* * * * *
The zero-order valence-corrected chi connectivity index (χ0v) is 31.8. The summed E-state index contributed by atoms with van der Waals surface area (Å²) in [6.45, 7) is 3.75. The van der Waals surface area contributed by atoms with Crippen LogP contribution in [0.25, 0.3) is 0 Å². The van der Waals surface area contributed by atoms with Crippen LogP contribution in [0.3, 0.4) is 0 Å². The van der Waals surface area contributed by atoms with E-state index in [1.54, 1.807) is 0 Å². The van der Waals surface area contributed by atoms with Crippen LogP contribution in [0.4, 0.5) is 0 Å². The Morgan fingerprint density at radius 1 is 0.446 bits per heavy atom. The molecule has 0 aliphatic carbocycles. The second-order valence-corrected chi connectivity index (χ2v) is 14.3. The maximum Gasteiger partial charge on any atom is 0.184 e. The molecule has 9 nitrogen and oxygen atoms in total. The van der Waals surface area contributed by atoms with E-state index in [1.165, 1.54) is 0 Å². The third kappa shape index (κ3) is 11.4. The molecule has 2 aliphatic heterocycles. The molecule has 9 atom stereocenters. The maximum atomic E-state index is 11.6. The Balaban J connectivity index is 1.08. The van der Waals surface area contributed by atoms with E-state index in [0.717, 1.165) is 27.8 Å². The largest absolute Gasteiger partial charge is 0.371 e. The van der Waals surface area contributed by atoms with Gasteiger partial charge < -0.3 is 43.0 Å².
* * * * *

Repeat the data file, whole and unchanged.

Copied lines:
The zero-order valence-corrected chi connectivity index (χ0v) is 31.8. The summed E-state index contributed by atoms with van der Waals surface area (Å²) in [6.45, 7) is 3.75. The van der Waals surface area contributed by atoms with Crippen LogP contribution in [0.25, 0.3) is 0 Å². The van der Waals surface area contributed by atoms with Crippen LogP contribution in [0.3, 0.4) is 0 Å². The van der Waals surface area contributed by atoms with E-state index in [1.54, 1.807) is 0 Å². The van der Waals surface area contributed by atoms with Crippen LogP contribution in [0.4, 0.5) is 0 Å². The Morgan fingerprint density at radius 1 is 0.446 bits per heavy atom. The molecule has 0 aliphatic carbocycles. The second-order valence-corrected chi connectivity index (χ2v) is 14.3. The maximum Gasteiger partial charge on any atom is 0.184 e. The molecule has 9 nitrogen and oxygen atoms in total. The van der Waals surface area contributed by atoms with E-state index in [1.165, 1.54) is 0 Å². The third kappa shape index (κ3) is 11.4. The molecule has 2 aliphatic heterocycles. The molecule has 9 atom stereocenters. The maximum atomic E-state index is 11.6. The Balaban J connectivity index is 1.08. The van der Waals surface area contributed by atoms with E-state index in [0.717, 1.165) is 27.8 Å². The largest absolute Gasteiger partial charge is 0.371 e. The van der Waals surface area contributed by atoms with Gasteiger partial charge < -0.3 is 43.0 Å².